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Router Power Supplies ???


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#1 GuitarFiend

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Posted 29 June 2015 - 01:13 PM

   ATT told me that my router (An ATT 2Wire 2701HG- B) had went bad.So,I purchased a new one (An ATT 2Wire i38HG) from ebay.This router would not work either for some reason.An ATT service tech came to the house to test the outside lines.All seemed fine.He came into the house and we tried the old router with the new routers power supply.THIS worked !

   So,the tech told me that the old routers power supply had gone bad.That still does not explain why the new router would not work though.Nor,does it explain to me why the old router would not work with the old power supply when the power supply seemed fine.All the lights seemed to work.But,after it seemed to power up and the DSL and the Internet lights began to be lit a solid (as opposed to flashing) green,the router would then begin the whole process of trying boot itself back up all over again.Thus,never allowing an internet connection.

   I have looked at the new routers user guide online and it says "The HomePortal®iNID (intelligent Network Interface
Device) system comprises three components: i38HG
(inside unit), iPSU (power supply unit), and i3
812V (outside unit). These components are dependent on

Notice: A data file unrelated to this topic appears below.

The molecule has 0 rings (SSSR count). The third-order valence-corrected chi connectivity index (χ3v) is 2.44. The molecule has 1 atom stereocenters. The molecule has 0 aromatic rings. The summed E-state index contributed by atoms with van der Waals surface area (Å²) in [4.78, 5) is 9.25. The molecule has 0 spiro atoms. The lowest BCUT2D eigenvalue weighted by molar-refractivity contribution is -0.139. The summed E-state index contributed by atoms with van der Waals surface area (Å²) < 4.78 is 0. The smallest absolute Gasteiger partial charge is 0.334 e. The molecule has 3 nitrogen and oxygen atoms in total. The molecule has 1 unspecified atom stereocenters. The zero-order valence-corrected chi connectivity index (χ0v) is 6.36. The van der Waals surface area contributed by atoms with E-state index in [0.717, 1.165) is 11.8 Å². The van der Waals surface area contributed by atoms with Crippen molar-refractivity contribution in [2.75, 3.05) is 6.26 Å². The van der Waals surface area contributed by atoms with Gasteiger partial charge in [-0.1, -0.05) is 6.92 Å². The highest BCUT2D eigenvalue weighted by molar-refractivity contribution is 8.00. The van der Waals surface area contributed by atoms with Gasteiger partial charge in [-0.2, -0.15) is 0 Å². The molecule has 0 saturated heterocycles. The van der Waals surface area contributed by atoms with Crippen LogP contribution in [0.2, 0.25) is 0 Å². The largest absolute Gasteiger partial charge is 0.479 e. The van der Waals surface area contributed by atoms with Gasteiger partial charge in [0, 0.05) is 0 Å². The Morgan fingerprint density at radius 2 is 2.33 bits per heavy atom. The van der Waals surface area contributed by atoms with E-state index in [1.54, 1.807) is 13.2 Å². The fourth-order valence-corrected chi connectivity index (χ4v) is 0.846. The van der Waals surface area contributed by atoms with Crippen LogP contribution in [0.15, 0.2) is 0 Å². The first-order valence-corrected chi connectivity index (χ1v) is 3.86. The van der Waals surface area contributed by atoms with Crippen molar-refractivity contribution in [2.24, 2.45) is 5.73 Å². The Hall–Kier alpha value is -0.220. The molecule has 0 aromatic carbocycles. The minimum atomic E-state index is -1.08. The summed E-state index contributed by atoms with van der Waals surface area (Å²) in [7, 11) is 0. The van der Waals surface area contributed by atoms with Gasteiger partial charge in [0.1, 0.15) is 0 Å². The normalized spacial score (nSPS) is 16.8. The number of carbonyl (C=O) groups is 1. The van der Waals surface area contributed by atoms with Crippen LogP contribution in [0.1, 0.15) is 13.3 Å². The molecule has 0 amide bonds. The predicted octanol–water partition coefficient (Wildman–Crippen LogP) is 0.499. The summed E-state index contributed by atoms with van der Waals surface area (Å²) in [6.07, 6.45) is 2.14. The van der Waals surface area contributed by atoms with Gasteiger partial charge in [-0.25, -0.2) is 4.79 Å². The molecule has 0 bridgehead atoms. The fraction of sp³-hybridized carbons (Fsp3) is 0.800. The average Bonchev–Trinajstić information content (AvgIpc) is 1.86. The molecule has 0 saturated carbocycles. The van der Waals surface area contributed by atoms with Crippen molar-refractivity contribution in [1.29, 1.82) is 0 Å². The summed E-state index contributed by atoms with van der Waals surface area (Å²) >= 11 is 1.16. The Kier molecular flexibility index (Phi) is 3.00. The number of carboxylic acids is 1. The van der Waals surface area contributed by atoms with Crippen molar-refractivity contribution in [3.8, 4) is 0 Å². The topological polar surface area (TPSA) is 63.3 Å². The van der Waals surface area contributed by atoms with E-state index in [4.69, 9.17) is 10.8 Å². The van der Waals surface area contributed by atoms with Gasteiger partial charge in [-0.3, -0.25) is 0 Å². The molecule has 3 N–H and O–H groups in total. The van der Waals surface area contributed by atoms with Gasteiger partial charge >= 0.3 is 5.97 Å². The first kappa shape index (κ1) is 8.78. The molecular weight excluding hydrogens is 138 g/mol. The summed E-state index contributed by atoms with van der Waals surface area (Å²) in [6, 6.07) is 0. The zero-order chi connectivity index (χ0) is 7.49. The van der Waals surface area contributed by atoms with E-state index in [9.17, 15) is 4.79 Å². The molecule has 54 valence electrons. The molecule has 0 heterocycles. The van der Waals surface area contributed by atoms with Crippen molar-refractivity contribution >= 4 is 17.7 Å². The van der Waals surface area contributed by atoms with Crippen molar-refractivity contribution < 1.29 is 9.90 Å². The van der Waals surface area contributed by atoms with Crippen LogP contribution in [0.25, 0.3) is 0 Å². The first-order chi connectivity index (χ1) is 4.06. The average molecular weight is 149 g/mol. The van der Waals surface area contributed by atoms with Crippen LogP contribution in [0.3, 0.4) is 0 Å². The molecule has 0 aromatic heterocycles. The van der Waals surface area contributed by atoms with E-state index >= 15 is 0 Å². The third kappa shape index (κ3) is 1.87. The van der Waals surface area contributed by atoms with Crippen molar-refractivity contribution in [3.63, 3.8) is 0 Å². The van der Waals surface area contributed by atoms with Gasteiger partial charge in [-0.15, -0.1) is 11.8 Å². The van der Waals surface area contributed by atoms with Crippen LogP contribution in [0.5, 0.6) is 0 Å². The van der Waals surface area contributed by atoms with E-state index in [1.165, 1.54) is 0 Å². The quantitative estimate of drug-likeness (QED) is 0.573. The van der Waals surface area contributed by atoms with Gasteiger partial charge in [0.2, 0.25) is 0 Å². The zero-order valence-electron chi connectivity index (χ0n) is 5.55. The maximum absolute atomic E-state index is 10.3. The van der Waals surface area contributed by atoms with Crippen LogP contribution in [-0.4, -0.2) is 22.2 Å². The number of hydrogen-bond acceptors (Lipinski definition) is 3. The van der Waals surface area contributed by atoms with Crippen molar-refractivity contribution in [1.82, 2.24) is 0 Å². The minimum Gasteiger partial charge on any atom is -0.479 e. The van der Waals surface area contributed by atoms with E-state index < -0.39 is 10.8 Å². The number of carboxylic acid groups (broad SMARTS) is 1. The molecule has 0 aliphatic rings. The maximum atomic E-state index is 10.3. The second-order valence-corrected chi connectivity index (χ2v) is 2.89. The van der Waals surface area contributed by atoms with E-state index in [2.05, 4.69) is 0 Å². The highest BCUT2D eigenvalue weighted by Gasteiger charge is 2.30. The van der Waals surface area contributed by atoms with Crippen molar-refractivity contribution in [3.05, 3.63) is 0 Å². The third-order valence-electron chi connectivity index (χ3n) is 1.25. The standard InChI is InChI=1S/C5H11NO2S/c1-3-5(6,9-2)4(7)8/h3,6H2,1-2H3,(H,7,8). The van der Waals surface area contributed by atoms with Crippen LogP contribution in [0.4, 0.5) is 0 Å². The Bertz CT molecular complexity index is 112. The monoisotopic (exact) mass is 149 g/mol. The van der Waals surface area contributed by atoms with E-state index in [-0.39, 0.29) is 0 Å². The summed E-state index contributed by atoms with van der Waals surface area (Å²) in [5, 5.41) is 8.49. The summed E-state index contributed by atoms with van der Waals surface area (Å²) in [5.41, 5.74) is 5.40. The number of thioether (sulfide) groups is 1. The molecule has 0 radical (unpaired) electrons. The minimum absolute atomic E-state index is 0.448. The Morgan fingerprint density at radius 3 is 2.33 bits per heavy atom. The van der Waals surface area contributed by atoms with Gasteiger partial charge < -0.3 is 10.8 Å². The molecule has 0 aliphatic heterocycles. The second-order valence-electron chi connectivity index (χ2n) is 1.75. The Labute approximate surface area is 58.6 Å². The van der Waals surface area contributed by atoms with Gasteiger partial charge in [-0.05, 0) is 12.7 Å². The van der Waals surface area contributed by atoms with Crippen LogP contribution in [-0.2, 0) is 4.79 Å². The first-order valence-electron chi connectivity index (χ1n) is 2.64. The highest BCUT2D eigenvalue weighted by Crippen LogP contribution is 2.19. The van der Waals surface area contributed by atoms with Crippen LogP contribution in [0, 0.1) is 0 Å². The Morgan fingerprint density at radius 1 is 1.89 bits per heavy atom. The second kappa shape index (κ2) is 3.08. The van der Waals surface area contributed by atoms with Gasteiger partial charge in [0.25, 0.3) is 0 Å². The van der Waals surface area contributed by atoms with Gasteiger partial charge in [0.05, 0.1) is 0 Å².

each other and do not have standalone
functions. Using these components
together provide triple-play
service (voice, data, and video) to your home".

So,is this telling me that without all 3 of these components that this router will not work to simply connect me to the internet ? I've never heard of a router like that.And,in fact,the tech had never seen this router either.

PLEASE,everybody.....any input would be greatly appreciated.It certainly seems ridiculous to me to pay $27 (total) for this new router when (it seems) that nothing more than a simple power supply was needed.


Edited by hamluis, 29 June 2015 - 02:49 PM.
Moved from Networking to External Hardware - Hamluis.


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#2 CaveDweller2

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Posted 29 June 2015 - 01:30 PM

That is because DSL modem/routers are not just routers. It does a bit more than that. Everything comes in on the telephone lines: voice( DUH lol ), TV, and internet signal. It all has to be processed by that one unit. So yeah, it could be an all or nothing deal.

 

Was the new modem/router provisioned for your service? They are not normally plug and play. You need to call in to have them provisioned.

 

PSUs in most of home routers are not serviceable at least not by most customers or techs. You just replace it and have a nice day.


Hope this helps thumbup.gif

Associate in Applied Science - Network Systems Management - Trident Technical College


#3 GuitarFiend

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Posted 29 June 2015 - 01:46 PM